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  13. I have made a pair of knit dishcloths for each of the women on my list. I also knit a scarf for my sister. I hope to finish a quilt for my grandson, too. I usually make pajama pants for my daughters and found a cute Kermit flannel print yesterday.
    We will be dividing the cooking chores for the first time this year as my daughters both have proper kitchens now. We decided to invite many of the "singles" (anyone who loves alone and has no family in the area) from church to join us. After we reach about 15 people, it really doesn't matter how many there are. We will eat at every table in the house and have a great time. Church service has been moved to midnight so we won't be trying to make it to church in the morning and still have all the usual Christmas activities.
    Still deciding what goodies to bake, but I can search the internet this afternoon. I am more excited about the holiday than I have been in many years. I think the grandson may be a part of that.

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  14. Every year my husband's parents (both in their 80s) and brother, who live right next door, walk over for Christmas breakfast. The kids always wait for them before beginning to open presents.
    Then it's my family's turn for lunch. We used to gather at my parents' home but a while ago decided it would be easier for them if my siblings and I took turns hosting. This year it's my turn!
    We have been concentrating on getting our garden more productive and have fallen behind on some home maintenance. We made a list of chores and started attacking them 2 weekends ago.
    It is just hubby and me for now as the girls are studying hard for exams and we don't want to interrupt them. They are eager to start helping though, they are sensing an excitement in the air =)
    Progress is slow because of rain but hopefully we won't be rushed come closer to the day.
    I like to get any shopping I have to do out of the way early, so hopefully I can do this next weekend.
    One of the traditional foods of the season is pastelle:
    http://www.simplytrinicooking.com/2008/01/just-love-those-cornmeal-dishes.html#axzz1f1WVnSkH
    This involves a lot of work. Ever since I can remember my mom's family have always gotten together to have a day of pastelle making and fun. Now my siblings, our kids and my parents meet at one of our houses a weekend or 2 before Christmas and carry on this tradition. We also make breads together on this day.
    Last year the girls and I made a little package up for each family member as part of our Christmas gift. We filled bags that we decorated with a trove of delicious homemade goodies, including cookies, fudge, sesame brittle, chocolate bark, little chocolate mice and lots more. We had great fun and it meant so much more than store bought stuff because a lot of the recipes we were trying for the first time and each success made it more rewarding. We want to keep this new tradition.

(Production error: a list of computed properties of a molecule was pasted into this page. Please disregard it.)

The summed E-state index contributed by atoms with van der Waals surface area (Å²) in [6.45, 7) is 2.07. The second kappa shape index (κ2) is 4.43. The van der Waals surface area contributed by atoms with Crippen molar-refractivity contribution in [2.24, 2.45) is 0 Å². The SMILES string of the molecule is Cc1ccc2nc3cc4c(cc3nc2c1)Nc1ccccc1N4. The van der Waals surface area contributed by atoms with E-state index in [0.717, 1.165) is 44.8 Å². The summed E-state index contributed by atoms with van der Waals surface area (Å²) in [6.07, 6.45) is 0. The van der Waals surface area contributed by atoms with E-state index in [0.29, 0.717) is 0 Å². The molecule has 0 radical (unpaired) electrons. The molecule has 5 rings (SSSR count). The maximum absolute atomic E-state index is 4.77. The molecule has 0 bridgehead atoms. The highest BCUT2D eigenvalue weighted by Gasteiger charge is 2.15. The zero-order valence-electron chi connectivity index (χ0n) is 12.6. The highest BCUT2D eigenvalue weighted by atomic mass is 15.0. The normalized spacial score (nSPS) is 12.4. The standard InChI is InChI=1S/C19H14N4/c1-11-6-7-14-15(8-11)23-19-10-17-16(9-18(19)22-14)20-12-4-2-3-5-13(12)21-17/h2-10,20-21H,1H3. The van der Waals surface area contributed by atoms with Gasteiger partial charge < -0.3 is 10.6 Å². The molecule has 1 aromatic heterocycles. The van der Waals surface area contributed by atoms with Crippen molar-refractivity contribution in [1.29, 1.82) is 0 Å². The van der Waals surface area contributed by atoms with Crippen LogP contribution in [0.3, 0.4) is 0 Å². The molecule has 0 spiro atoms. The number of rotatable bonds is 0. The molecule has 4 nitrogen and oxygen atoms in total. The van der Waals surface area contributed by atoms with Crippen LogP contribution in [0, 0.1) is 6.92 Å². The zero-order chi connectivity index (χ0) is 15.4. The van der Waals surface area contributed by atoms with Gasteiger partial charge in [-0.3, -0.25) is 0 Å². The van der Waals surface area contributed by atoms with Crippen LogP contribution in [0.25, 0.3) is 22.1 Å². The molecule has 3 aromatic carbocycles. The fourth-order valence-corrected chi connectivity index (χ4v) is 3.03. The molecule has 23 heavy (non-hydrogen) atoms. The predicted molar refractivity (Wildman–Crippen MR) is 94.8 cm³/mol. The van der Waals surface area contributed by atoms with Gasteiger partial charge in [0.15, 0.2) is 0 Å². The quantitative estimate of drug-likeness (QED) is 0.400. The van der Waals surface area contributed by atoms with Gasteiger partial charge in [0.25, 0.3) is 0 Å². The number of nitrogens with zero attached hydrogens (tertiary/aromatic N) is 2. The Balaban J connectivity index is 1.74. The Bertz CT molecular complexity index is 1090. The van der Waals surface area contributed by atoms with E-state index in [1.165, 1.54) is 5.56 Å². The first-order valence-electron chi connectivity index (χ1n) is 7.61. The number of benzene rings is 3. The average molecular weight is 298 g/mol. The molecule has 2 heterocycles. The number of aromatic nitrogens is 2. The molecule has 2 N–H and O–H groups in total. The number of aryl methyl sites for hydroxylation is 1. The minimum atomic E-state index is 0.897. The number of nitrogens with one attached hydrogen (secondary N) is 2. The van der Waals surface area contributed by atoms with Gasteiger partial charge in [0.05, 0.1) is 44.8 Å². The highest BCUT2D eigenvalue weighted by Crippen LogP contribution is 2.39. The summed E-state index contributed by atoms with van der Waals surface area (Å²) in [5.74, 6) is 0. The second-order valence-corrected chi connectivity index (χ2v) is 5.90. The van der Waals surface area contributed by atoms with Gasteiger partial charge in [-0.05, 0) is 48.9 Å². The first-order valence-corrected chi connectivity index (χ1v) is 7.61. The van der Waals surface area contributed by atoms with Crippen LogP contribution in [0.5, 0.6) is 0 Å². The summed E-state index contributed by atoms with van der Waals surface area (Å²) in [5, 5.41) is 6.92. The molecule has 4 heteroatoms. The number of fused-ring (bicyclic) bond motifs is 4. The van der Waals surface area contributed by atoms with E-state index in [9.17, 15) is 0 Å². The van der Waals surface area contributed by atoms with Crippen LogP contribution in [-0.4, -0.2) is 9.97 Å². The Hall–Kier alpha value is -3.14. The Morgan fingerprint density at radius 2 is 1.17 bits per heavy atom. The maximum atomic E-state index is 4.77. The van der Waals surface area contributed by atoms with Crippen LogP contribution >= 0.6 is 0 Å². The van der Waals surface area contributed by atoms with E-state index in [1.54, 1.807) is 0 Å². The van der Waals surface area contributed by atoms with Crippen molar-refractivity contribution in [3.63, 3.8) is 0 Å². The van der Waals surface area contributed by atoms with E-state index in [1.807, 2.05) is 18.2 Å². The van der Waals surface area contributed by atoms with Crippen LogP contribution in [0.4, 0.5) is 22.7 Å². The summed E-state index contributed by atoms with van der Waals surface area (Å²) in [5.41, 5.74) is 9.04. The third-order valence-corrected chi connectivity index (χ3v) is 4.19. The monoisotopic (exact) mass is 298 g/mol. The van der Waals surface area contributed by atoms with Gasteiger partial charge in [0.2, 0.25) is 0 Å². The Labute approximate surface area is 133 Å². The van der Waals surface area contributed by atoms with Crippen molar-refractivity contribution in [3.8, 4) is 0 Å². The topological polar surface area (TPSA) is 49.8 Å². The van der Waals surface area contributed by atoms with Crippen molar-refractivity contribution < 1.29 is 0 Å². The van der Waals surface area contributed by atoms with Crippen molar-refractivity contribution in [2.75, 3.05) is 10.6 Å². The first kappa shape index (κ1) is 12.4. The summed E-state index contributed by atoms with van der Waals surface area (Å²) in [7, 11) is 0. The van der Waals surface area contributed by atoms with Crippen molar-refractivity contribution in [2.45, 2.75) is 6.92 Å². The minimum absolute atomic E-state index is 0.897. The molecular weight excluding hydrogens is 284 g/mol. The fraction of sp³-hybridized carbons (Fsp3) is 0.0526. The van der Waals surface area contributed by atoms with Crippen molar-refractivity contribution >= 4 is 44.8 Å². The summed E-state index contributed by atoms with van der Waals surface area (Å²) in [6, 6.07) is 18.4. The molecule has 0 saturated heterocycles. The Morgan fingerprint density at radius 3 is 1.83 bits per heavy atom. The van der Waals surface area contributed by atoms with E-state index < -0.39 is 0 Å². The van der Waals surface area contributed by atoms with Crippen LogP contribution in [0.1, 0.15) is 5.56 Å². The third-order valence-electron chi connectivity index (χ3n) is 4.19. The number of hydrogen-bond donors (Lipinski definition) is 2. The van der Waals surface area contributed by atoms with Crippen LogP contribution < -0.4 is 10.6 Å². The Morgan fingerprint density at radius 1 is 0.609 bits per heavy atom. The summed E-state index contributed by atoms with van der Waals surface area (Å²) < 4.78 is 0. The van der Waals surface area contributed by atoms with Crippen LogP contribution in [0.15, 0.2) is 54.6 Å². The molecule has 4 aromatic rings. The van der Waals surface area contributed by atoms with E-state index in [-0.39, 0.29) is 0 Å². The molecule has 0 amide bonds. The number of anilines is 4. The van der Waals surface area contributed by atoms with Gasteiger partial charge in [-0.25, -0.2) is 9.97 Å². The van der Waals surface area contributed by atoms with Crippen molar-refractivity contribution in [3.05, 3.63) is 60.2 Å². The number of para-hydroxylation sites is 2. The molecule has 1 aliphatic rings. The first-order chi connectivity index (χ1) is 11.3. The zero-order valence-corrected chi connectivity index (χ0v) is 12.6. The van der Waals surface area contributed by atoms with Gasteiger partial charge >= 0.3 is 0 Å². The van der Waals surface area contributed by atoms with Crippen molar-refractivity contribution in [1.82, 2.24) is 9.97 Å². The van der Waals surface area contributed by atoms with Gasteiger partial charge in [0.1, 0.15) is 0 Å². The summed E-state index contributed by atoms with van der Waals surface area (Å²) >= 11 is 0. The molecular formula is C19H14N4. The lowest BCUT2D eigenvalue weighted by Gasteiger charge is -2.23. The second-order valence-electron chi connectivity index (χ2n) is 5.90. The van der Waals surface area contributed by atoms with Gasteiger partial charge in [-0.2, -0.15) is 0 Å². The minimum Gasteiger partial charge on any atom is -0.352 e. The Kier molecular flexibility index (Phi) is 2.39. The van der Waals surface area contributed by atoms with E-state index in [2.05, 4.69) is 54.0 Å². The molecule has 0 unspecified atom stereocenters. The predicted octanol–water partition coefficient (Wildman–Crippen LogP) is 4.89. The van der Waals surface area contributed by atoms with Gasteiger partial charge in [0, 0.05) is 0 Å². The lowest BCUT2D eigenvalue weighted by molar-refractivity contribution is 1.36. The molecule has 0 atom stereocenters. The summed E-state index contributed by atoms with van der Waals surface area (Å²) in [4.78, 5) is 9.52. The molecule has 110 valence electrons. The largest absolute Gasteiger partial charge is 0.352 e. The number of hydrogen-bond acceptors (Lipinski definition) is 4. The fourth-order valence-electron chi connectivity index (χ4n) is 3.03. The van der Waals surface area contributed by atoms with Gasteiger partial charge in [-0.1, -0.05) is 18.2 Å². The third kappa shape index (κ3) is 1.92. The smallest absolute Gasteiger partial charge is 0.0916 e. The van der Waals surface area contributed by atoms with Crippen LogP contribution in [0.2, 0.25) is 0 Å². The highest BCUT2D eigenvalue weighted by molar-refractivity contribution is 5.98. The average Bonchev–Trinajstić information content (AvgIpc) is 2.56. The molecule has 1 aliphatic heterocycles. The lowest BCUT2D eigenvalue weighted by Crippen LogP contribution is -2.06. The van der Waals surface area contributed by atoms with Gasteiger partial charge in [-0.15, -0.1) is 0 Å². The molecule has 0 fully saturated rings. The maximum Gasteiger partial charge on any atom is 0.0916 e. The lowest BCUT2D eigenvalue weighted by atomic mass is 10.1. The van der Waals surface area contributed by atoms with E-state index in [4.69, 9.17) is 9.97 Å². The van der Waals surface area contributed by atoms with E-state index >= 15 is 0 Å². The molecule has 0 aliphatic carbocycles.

Some food preparations are also being timed by nature and will be part of last minute preparations:
    I make and give jams: sorrel (which has now started flowering so should be just in time), passion fruit (which my youngest has been patiently collecting everyday) and ginger (which I only started growing myself this year).
    The pommerac tree has little buds so this local 'apple' will be just in time as well.

    Vicki
    Trinidad & Tobago

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  15. At the moment I haven't got any idea what to do with Christmas. Here in The Netherlands we celebrate Sinterklaas first on December the 5th, after that we decorate the home for Christmas. Our daughter has her birthday on December the 20th, so it's a very busy month. Our son has moved to his own place this year, so we don't know if he will be home with his girlfriend. That is the problem when they have another family to visit too. We will have to wait and see if they will come with Christmas or with New Year. I'm thinking about a simple celebration this year. The magazines and Supermarket booklets are already filled with all kinds of excotic and expensive dishes, candy and pies. I don't want to join that spending spree with Christmas. We live on disability and we're starting to feel the crisis in our pockets, so I vote for a simple family Christmas celebration with lots of simple, delicious homemade food.
    Thank you so much for the links !!!

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  16. Hi Rhonda, Do you have the pictures anywhere on your blog of the embroidered christmas hangings that you have made. They are gorgeous and I would like to make them for my house too. I have already made your 'give generously' one and it looks lovely framed above our wood heater. Thanks so much, Kerry

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  17. I just love Christmas. Whether we have a hundred gifts or no gifts - it makes no difference. I love the way people act. They become compassionate, kind, and giving. Who could ask for more? Shopping is complete. The rest will come together after we celebrate Thanksgiving. "God bless us, everyone!"